EPT11 Malta: Can you hear me knocking?

March 26, 2015


Marius Pospiech is one of several players who fit the profile of potential EPT champion

Three former champions among the final 48 is about par for the course at a European Poker Tour main event. Dominik Panka, Robin Ylitalo and Jannick Wrang have both the reputation and the abilities to wrap up a second title here in Malta, but I think we all know the chances are heavily stacked against them.

Although the two-time hoodoo has been put to bed, the fact remains it is still exceptionally difficult to win an EPT title. The standard of tournament poker being played across the board has improved dramatically over the lifespan of the EPT and at any given time one can look at a table of players and reason that each and every one is good enough to earn a title.

The remaining six tables here are no exception to that rule, and it’s notable how many players among them have been knocking on the door of a major score for some time.

Andrej Shatilov is a prime example. He has twice made final table on the EPT, including a sixth-place finish at the PCA two years ago, followed by fifth place in Barcelona this season. If you continue to walk into the barbers, eventually you’re going to get a haircut.

Antonin Duda is growing similarly familiar to reporters on the EPT. His best result to date remains a seventh-place finish in Barcelona in Season 9, but he has picked up side event trophies on the EPT and has had at least two other deep runs in Main Events.

If you had to profile a new, potential EPT champion, their resume would invariably look a lot like Duda and Shatilov’s: near misses, side event victories, growing confidence and ability.

Yann Dion has already wrapped up a big enough cash here in Malta to take his live tournament earnings past the $1 million mark. His career also features a visit to a PCA final table, as well as a tenth place finish down in Nassau. He finished seventh in the Aussie Millions in 2012, and has three other in-the-money finishes at EPT Main Events. Again, he fits the profile of an eventual winner.

On the subject of knocking at the door, it’s really about time someone let Jorma Nuutinen in. The Finnish player has quietly amassed more than half a million dollar in live tournament winnings as his countrymen Ilari Sahamies, Patrik Antonius, Joni Jouhkimainen and Juha Helppi (among others) grab the headlines in the country.


Jorma Nuutinen: Time for a top five?

But over the past two seasons of the EPT, Nuutinen has finished eighth, ninth and tenth in Prague, Sanremo and Prague again, respectively.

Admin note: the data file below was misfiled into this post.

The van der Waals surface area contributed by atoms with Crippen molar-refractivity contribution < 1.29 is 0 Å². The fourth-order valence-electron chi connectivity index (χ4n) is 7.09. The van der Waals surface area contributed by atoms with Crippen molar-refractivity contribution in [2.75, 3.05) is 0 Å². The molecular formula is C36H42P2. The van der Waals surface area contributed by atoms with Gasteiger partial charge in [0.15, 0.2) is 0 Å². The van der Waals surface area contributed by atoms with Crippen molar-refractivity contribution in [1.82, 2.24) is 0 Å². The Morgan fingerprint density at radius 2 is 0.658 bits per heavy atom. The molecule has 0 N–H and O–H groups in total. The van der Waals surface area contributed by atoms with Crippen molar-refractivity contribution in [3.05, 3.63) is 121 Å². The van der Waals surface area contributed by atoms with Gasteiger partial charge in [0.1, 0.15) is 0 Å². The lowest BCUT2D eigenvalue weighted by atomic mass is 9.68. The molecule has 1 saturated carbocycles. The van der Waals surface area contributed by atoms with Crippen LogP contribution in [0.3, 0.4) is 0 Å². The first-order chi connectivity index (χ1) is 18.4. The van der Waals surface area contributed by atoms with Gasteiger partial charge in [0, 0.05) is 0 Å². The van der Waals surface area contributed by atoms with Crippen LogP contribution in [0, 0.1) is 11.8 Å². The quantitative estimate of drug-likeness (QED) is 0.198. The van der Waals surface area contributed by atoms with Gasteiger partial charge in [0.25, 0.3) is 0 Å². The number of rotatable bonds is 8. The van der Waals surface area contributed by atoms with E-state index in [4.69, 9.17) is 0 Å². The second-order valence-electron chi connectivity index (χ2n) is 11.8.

It is time, once again, to mention Sergio Aido, another man with precisely the right resume to fit an EPT champion. He won at UKIPT London two years ago this month, shortly after winning a WPT National Series event in Barcelona. He has finished 17th, 21st, 32nd and 70th in EPT Main Events, which represents the skill to make the right decisions at the right time. If he runs well too, he is a champion elect.

With slightly different timing, Marius Pospiech would already be an EPT champion. The German player picked up one of the biggest victories of his career in Hinterglemm, Austria, in a tournament that was still known as Snowfest. For two years, Snowfest was an EPT stop — won by Allan Baekke and Vladimir Geshkenbein — but by the time Pospiech rose to the top, it had dropped off the schedule.

However Pospiech has subsequently had two deep runs in the World Series Main Event, finishing 153rd and 84th, and secured an early double up today in Malta. He is worth watching too.

Mateusz Moolhuizen, whose highest finish on the EPT came in Monaco a couple of seasons ago, has been to 15 final tables in the past four years, two of them in this very room. He won one of those, in March 2011, for what remains, at €117,000, the biggest win of his career.

No one had ever heard of Hossein Ensan when he had a breakout festival appearance in Barcelona earlier this season. But after winning the first senior’s event on the tour, he followed up with third place in the Main Event and is now putting together another deep run.

There are a lot of men knocking on the door this week. Who will the gatekeeper let in?

Follow coverage of the EPT Malta Main Event on the EPT Malta Main Event page. There are plenty of side events going on, and the €10,000 High Roller starts at 1pm. Keep abreast of everything via the EPT App, available on Android or IOS. Snigger, snigger. He said “a-breast”.


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